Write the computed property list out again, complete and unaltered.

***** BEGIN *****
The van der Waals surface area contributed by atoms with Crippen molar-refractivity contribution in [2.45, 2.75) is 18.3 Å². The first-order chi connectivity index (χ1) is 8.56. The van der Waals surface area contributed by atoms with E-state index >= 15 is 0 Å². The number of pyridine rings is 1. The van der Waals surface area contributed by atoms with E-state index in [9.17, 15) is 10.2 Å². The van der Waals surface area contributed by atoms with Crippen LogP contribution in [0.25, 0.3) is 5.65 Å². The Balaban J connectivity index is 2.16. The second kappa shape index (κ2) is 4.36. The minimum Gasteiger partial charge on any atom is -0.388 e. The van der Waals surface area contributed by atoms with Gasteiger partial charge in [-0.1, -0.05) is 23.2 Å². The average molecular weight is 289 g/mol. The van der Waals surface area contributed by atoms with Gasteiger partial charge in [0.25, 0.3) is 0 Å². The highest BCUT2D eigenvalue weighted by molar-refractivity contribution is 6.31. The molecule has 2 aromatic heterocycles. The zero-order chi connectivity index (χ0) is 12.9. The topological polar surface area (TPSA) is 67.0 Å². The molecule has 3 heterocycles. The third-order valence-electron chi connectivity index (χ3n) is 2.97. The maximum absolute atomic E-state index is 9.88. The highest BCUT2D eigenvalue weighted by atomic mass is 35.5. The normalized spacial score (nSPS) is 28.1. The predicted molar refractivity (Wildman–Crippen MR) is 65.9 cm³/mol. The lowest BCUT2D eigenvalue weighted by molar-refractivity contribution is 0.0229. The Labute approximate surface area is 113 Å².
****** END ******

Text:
The van der Waals surface area contributed by atoms with Crippen molar-refractivity contribution in [2.45, 2.75) is 18.3 Å². The first-order chi connectivity index (χ1) is 8.56. The van der Waals surface area contributed by atoms with E-state index >= 15 is 0 Å². The number of pyridine rings is 1. The van der Waals surface area contributed by atoms with E-state index in [9.17, 15) is 10.2 Å². The van der Waals surface area contributed by atoms with Crippen LogP contribution in [0.25, 0.3) is 5.65 Å². The Balaban J connectivity index is 2.16. The second kappa shape index (κ2) is 4.36. The minimum Gasteiger partial charge on any atom is -0.388 e. The van der Waals surface area contributed by atoms with Gasteiger partial charge in [-0.1, -0.05) is 23.2 Å². The average molecular weight is 289 g/mol. The van der Waals surface area contributed by atoms with Gasteiger partial charge in [0.25, 0.3) is 0 Å². The highest BCUT2D eigenvalue weighted by molar-refractivity contribution is 6.31. The molecule has 2 aromatic heterocycles. The zero-order chi connectivity index (χ0) is 12.9. The topological polar surface area (TPSA) is 67.0 Å². The molecule has 3 heterocycles. The third-order valence-electron chi connectivity index (χ3n) is 2.97. The maximum absolute atomic E-state index is 9.88. The highest BCUT2D eigenvalue weighted by atomic mass is 35.5. The normalized spacial score (nSPS) is 28.1. The predicted molar refractivity (Wildman–Crippen MR) is 65.9 cm³/mol. The lowest BCUT2D eigenvalue weighted by molar-refractivity contribution is 0.0229. The Labute approximate surface area is 113 Å².